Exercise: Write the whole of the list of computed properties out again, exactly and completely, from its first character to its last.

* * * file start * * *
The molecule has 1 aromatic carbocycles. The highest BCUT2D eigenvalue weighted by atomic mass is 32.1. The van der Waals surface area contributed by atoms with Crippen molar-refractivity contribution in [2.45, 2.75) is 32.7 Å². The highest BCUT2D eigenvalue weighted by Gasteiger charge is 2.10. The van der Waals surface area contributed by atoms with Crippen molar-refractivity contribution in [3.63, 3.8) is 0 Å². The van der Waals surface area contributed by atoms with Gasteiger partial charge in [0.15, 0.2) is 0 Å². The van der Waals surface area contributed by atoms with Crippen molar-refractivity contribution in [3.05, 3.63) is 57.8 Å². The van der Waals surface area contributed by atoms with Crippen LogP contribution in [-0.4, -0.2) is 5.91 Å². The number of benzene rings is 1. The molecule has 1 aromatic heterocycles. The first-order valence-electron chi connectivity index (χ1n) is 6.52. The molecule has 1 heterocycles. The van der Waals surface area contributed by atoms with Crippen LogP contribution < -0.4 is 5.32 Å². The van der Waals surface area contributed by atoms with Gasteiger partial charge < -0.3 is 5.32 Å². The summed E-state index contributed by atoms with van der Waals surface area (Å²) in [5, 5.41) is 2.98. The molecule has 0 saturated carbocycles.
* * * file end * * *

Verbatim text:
The molecule has 1 aromatic carbocycles. The highest BCUT2D eigenvalue weighted by atomic mass is 32.1. The van der Waals surface area contributed by atoms with Crippen molar-refractivity contribution in [2.45, 2.75) is 32.7 Å². The highest BCUT2D eigenvalue weighted by Gasteiger charge is 2.10. The van der Waals surface area contributed by atoms with Crippen molar-refractivity contribution in [3.63, 3.8) is 0 Å². The van der Waals surface area contributed by atoms with Gasteiger partial charge in [0.15, 0.2) is 0 Å². The van der Waals surface area contributed by atoms with Crippen molar-refractivity contribution in [3.05, 3.63) is 57.8 Å². The van der Waals surface area contributed by atoms with Crippen LogP contribution in [-0.4, -0.2) is 5.91 Å². The number of benzene rings is 1. The molecule has 1 aromatic heterocycles. The first-order valence-electron chi connectivity index (χ1n) is 6.52. The molecule has 1 heterocycles. The van der Waals surface area contributed by atoms with Crippen LogP contribution < -0.4 is 5.32 Å². The van der Waals surface area contributed by atoms with Gasteiger partial charge < -0.3 is 5.32 Å². The summed E-state index contributed by atoms with van der Waals surface area (Å²) in [5, 5.41) is 2.98. The molecule has 0 saturated carbocycles.